Saturday, July 22, 2017

Come Sail Away: Our Sailing Soundtrack (plus bonus sailing pics)

As the sun finally dips below the horizon, we retreat to the cozy confines of the cabin below to check the wind forecast and current predictions for the next day. A disembodied voice breaks out "Bluetooth mode..." (avion? has been turned on? is now on? has begun? something in French?) before finally pairing and broadcasting the mellow sounds of Crosby, Stills & Nash.

We have often lamented the fact that Rock Lobster does not have a sound system. Installing speakers to the logical space in the stern could interfere with navigation. In the past, we've relied solely on whatever earworm prompts me to sing aloud to be our soundtrack, but this year, I brought along the Bluetooth speaker my grandmother gave me for Christmas (thanks Grandma!). This simple addition added so much joy to our journey.

Library nerd enthusiast that I am, we populated our playlist in advance with nautically-themed music from hoopla, one of the streaming music/video resources offered by both Sno-Isle Libraries and the Seattle Public Library.

Our playlist included:
  • "Rock Lobster" (B-52s) - this inspired a dance party in our living room at 11 p.m. a few days before our voyage began
  • "Sloop John B" (Beach Boys)
  • "Southern Cross" (Crosby, Stills & Nash)
  • "Come Sail Away" (Styx)
  • "Sail Away" (Enya)
Sadly, I was unable to add Kenny Loggins' "Danger Zone", which I sing with altered lyrics whenever we see a yellow separation zone buoy. Ah well, I suppose that is one way I can still make myself useful as the designated singer on the boat...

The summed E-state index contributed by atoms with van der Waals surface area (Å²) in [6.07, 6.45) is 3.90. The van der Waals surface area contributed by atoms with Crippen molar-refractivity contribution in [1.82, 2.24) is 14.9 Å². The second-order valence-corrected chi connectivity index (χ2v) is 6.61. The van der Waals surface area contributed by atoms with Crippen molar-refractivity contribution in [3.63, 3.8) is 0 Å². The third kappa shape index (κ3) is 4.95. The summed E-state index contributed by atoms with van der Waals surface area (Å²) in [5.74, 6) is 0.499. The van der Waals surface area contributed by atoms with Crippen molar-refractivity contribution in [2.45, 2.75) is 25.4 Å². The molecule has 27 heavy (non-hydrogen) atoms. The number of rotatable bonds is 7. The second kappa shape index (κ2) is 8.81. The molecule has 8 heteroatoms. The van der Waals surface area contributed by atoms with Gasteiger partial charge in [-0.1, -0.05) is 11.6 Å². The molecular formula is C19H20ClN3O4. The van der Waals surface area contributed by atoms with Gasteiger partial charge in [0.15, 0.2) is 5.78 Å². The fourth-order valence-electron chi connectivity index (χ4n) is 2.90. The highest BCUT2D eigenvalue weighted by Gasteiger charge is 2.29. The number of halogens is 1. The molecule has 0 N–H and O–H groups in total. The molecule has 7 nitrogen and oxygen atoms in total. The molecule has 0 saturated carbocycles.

Sunday, July 16, 2017

Oh Canada!

About a week before our vacation began, while groggily making tea and a breakfast sandwich, I was surprised to see my normally night owl husband in the kitchen with me. "Our trip isn't going to work," he began before explaining that due to the approaching Canada Day holiday all of the space in the Victoria Harbor was reserved, while Roche Harbor (where we'd be meeting our friends later in the week) was likely also full, as they have a lottery for Independence Day week reservations.

I felt a bit like an ugly American, not even realizing that Canada Day was coming up (and then even more like an ugly American using that phrase to compare myself as a United Statesian to Canadians). And to top it off, it was Canada Day 150, an enormous celebration for our friends to the north.

Canadian flags in Sidney, B.C. condos

Butchart Gardens
After a brief moment of panic, I went into action mode, spending my work breaks calling and emailing various marinas with good results all around. The Oak Bay Marina, which is a short bike or bus ride away from downtown Victoria. They assured me that they didn't even take reservations until 5 days in advance and that I would need to call back in a few days. Sunday morning at 7 a.m., I called again, securing moorage for June 30 & July 1.